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USDA Report Confirms that Pesticide Residues Do Not Pose a Food Safety Issue

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USDA’s Agricultural Marketing Service recently released its 2010 Pesticide Data Program Annual Summary. The purpose of the report is to provide the complete results of a nationwide testing program of processed and fresh fruits and vegetables, grain, and other agricultural products.

In 2010, USDA collected 10,974 samples of domestic and imported fresh and processed fruits and vegetables, and each sample was analyzed for the potential presence of residues from about 200 conventional and organic pesticides, herbicides, fungicides and other crop protection materials. The sophisticated laboratory equipment used to evaluate the samples can detect minute amounts of chemicals, parts per million or less.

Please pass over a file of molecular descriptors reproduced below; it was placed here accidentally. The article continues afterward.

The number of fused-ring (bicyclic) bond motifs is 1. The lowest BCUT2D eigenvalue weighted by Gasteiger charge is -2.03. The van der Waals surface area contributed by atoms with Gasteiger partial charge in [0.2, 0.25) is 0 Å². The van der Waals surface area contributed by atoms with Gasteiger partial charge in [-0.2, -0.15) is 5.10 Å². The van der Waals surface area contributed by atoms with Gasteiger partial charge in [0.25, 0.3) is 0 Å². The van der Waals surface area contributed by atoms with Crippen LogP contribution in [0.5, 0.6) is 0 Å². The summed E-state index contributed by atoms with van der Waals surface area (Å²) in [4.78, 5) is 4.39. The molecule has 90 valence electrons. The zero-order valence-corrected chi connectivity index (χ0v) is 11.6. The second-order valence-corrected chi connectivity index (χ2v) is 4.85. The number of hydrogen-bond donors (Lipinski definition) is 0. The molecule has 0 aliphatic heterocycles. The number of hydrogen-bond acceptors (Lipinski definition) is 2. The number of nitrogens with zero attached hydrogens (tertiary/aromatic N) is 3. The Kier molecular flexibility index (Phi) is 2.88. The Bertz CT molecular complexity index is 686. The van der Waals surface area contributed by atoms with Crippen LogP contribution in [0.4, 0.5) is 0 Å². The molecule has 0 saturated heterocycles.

Of those samples, 99.75 percent were found to have residue levels below the strict U.S. Environmental Protection Agency (EPA) tolerances. These results are consistent with previous USDA annual reports, as pesticide residues rarely exceed the safety levels mandated by EPA. USDA stressed in the report the importance of fruits and vegetables as a part of a healthy diet.

EPA issued a response to the USDA report, indicating that the rigorous scientific process for reviewing and approving materials and the pest control techniques employed by growers are successful in helping to ensure a safe food supply.

To obtain more information about the report, consult the USDA website ( and select the Science and Laboratories option, then select the Pesticide Data Program site.


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